Readers who have never thought of it before will agree: “Take care of your skull, because you only get one.” (Informational...


A celebration of that thing everyone has to hold eyes, nose, and teeth in place.

Thornburgh urges readers to appreciate their skulls, which are not only “safe and snug, like a car seat for your brain,” but come with convenient holes for seeing, hearing, and chowing down on grilled-cheese sandwiches. Even without noses (which are “more of a cartilage thing”), skulls also give faces a good shape and, despite what some people think, really aren’t trying to be scary. Campbell’s cartoon illustrations feature racially diverse humans, animals, or crowds whose heads switch back and forth between smiling flesh and X-ray views with the turn of a page. Assurances notwithstanding, they tend to undermine that last claim—at least at first. Still, any initial startlement should soon give way to a willingness to echo the author’s “I love my skull!” A page of “Cool Skull Facts!” opposite a final, fairly anatomically correct image gives this good odds of becoming a STEM and storytime favorite. 

Readers who have never thought of it before will agree: “Take care of your skull, because you only get one.” (Informational picture book. 5-7)

Pub Date: July 23, 2019

ISBN: 978-1-5344-1400-6

Page Count: 40

Publisher: Atheneum

Review Posted Online: May 22, 2019

Kirkus Reviews Issue: June 15, 2019

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A useful title on a kid-friendly topic.


Guess each animal from facts about their teeth combined with hints about their behavior, location, or anatomy.

A large white speech bubble appears on each recto page, mostly obscuring a photo of an animal. A statement about that animal’s teeth (or lack thereof, in the cases of anteaters and humpback whales) is followed by a hint about the animal’s traits to facilitate guessing. For example, “You can tell how old I am by the growth rings on my teeth. I am… / Hint: I live in water and am smart and social.” Bits of animals visible around the speech bubble also offer some clues. Some kids may have the answer; many young children will not. The page turn reveals a full-page photo, the animal’s name (dolphin, in this case) in large type, and a callout box with facts about its dental characteristics: “Bottlenose dolphins only get one set of teeth for their entire lives. They use their teeth to catch their food, and then they swallow it whole.” The book matter-of-factly introduces information about 11 land and sea animals as well as a human representative, a young child with Asian features. Backmatter defines herbivores, carnivores, and omnivores along with a short guessing game about these categories and presents a diagram of the human mouth with descriptions of its teeth. The full-color stock photos vary in quality. (Due to Covid complications, this book will publish in paperback on pub date and in hardcover in Jan. 2021.)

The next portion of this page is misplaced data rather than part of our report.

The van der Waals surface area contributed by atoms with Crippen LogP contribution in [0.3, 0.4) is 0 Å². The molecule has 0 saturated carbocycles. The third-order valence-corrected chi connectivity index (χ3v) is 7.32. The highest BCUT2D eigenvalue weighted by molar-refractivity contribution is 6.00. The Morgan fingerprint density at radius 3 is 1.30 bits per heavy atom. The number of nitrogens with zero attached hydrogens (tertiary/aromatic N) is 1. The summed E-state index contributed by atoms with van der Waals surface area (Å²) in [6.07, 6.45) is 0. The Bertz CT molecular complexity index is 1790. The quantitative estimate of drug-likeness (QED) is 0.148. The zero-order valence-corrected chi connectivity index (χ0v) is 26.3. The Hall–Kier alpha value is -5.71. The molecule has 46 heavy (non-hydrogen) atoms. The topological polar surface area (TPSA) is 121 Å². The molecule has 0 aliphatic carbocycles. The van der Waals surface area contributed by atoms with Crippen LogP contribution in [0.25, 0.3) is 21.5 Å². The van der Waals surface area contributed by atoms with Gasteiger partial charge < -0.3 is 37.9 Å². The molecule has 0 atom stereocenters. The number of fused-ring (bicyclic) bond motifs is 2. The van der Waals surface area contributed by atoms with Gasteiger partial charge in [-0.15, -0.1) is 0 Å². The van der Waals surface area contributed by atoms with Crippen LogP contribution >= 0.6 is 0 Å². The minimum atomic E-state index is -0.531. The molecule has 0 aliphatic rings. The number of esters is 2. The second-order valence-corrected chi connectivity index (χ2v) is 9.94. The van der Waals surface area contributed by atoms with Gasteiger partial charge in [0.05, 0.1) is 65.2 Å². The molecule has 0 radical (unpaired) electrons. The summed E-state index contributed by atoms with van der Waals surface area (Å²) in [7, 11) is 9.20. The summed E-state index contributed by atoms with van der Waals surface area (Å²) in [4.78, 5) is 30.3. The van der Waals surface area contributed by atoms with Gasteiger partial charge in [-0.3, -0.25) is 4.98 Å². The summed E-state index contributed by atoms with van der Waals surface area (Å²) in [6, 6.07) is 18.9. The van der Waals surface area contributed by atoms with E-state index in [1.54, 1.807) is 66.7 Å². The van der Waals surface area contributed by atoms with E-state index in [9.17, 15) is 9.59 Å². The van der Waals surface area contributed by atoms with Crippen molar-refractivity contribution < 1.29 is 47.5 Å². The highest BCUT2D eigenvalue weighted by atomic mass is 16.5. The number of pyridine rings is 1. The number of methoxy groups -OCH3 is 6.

A useful title on a kid-friendly topic. (Informational picture book. 5-7)

Pub Date: Sept. 22, 2020

ISBN: 978-1-64351-818-3

Page Count: 32

Publisher: Arbordale Publishing

Review Posted Online: May 3, 2020

Kirkus Reviews Issue: May 15, 2020

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Good for budding botanists who enjoy puns.



One oak narrates its own tale—with diary entries, illustrations, and diagrams—from its inception as an acorn to nearing the status of “mighty oak.”

From the start, the oak’s voice is perky and laden with wordplay, accompanied by colorful artwork that is best described as cutesy. The art dutifully complements the text: For example, the oak makes a joke about pines and Christmas decorations, and from that page on, smiling pine trees sport small, round red balls—evoking ornaments—and lots of pale-green ribbons tied into bows. The diary conceit allows readers to get an idea of how long it may take for each stage of an oak’s life, and the illustrations provide clear depictions of the parts that sprout from an acorn. Entries are written simply, but the text is on the lengthy side for an effective read-aloud, and it carries a fairly heavy informational load. There are concise explanations of photosynthesis, heartwood, and sapwood and a brief mention of trees’ value in fighting climate change, expressed in the oak’s typical manner: “Not to be sappy, but trees make the world a better place.” The corny but not unclever monologue would be easy to convert into a skit for children to perform—wearing costumes much more interesting than the book’s cartoony trees with their inked-on smiles and round, sometimes lashed eyes. One page shows a child and two adults in the background, all apparently White. (This book was reviewed digitally with 10-by-20-inch double-page spreads viewed at 64% of actual size.)

Good for budding botanists who enjoy puns. (timeline, further resources) (Picture book. 5-7)

Pub Date: March 9, 2021

ISBN: 978-0-525-57936-6

Page Count: 40

Publisher: Crown

Review Posted Online: Dec. 15, 2020

Kirkus Reviews Issue: Jan. 1, 2021

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